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Computer tracks eye movements to detect concussions

A new piece of technology that tracks eye movements after a head injury might be able to detect concussions and determine their severity, researchers say.

The new technology is essentially like a doctor moving a finger in front of a person’s eyes after a hit to the head – except now it's automated, said Dr. Uzma Samadani of NYU Langone Medical Center in New York City.

And the results are reproducible, whereas with the follow-my-finger method, Samadani said, “Each doctor is going to have variability in how well they’re going to be able to assess how well a person is getting better.”

Samadani said she developed the new technology because she needed a reliable way to assess concussions. Accurate diagnoses would improve patients' care, allowing for more accurate assessments of when they could safely return to work or play after a hit to the head, she said.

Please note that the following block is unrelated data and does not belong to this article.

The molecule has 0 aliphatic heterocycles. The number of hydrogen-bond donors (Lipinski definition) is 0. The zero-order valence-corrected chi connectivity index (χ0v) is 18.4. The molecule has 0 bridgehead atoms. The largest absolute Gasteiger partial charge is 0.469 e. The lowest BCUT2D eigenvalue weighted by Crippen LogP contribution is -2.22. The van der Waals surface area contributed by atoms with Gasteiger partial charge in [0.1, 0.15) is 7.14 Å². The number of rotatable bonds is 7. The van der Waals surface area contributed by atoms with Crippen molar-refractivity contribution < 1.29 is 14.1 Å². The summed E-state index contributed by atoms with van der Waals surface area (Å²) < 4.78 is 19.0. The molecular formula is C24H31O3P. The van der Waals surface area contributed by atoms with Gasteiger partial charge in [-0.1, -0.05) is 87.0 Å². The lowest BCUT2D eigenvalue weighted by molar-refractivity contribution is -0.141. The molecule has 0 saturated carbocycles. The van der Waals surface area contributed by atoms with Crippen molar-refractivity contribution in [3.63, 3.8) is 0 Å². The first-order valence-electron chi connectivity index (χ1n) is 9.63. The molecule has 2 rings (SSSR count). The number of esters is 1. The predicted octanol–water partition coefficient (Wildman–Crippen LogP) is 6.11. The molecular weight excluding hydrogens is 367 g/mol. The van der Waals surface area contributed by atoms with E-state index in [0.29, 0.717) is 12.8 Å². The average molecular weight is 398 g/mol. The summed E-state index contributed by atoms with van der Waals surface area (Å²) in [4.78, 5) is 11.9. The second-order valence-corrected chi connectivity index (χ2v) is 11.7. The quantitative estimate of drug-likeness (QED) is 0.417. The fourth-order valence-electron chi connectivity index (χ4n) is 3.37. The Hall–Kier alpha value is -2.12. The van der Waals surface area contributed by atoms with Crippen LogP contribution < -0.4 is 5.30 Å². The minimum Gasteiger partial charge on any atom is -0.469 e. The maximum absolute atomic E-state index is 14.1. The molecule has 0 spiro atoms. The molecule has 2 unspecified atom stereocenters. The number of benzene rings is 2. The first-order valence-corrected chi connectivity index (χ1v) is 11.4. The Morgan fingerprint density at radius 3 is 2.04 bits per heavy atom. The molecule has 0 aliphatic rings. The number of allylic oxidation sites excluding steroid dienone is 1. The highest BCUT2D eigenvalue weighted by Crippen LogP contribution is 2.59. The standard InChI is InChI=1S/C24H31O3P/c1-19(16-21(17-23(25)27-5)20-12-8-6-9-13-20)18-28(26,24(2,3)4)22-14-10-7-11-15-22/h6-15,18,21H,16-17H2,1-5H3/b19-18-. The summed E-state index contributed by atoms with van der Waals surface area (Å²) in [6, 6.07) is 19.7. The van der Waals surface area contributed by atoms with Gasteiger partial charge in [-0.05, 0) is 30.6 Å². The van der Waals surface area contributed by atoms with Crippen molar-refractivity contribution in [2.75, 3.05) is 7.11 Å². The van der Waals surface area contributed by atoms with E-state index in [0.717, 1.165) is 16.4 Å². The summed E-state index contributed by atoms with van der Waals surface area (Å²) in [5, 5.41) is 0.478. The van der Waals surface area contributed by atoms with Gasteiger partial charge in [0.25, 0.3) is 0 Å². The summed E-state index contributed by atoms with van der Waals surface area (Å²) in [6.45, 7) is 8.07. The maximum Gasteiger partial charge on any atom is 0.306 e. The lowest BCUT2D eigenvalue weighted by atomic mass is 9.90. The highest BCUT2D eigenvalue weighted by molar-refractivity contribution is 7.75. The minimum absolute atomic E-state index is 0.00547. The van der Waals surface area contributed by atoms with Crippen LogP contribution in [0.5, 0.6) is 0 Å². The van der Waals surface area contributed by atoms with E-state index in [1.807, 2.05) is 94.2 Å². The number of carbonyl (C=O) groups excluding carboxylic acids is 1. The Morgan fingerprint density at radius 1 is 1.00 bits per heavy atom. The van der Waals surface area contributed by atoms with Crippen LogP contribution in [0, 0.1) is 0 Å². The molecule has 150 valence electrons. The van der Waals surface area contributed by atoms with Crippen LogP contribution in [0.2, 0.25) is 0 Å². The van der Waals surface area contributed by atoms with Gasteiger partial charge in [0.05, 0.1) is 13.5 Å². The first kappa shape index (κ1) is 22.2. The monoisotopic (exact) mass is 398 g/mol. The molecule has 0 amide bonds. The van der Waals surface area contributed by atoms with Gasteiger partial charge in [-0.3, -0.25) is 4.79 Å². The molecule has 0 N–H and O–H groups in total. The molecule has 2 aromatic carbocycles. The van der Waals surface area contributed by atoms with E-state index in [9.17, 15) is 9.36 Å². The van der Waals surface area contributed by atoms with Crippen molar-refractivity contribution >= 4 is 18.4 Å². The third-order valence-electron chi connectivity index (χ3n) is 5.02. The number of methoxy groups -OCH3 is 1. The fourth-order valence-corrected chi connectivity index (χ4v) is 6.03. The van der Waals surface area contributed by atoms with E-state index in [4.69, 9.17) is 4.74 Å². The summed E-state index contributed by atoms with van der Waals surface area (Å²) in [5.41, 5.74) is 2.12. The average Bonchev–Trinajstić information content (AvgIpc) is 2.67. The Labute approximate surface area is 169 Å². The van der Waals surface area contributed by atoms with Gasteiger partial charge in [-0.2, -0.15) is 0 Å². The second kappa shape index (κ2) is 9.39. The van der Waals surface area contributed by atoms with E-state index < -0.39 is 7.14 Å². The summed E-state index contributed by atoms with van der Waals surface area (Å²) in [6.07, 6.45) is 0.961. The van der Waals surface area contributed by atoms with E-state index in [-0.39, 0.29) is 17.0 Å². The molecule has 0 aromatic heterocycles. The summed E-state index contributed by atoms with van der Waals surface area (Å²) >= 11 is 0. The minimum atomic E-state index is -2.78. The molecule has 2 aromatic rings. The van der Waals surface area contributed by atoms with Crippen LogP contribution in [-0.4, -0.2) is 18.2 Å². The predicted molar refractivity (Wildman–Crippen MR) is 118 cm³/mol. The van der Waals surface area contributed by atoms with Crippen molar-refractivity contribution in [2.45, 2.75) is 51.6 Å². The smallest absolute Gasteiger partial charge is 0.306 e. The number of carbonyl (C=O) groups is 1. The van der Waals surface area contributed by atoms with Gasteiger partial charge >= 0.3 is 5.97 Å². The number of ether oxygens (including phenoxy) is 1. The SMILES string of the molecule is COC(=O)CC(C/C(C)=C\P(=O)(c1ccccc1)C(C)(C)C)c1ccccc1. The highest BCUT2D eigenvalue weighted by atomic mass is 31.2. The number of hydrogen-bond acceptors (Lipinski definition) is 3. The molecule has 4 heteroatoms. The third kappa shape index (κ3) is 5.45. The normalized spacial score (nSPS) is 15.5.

The Centers for Disease Control and Prevention defines a concussion as a type of brain injury "caused by a bump, blow, or jolt to the head that can change the way your brain normally works."

In her team's study, 75 people who'd been in accidents (but not necessarily head accidents) plus 64 healthy volunteers all watched a four-minute video while their eye movement was tracked by a computer. The computer could tell when their eyes are moving in opposite directions. So-called disconjugated eye movement has been tied to brain injuries for centuries.

People with hits to the head had less ability to control their eye movements, compared to people who had no known injuries, the researchers wrote in the Journal of Neurotrauma.

The computer also detected signs of concussion in some patients without any noticeable brain injury on a CT scan.

Images, like those from a CT scan, "tell you what (the brain) looks like – not how it functions,” Samadani said.

The researchers also found that the severity of symptoms from concussion was tied to the severity of their eye movement problems.

The technology is currently only available in research settings, but Samadani hopes the U.S. Food and Drug Administration will clear it for use by the end of this year.

“I think we’re going to change how we diagnose and define brain injury and concussion,” she said.

Future research needs to focus on other factors that may influence the results of the test, such as alcohol, morphine and sleep deprivation.

“What we’re finding so far is that these things affect eye movement, but in different ways than brain injury does,” Samadani said. “So we’re hoping to tease out the differences.”



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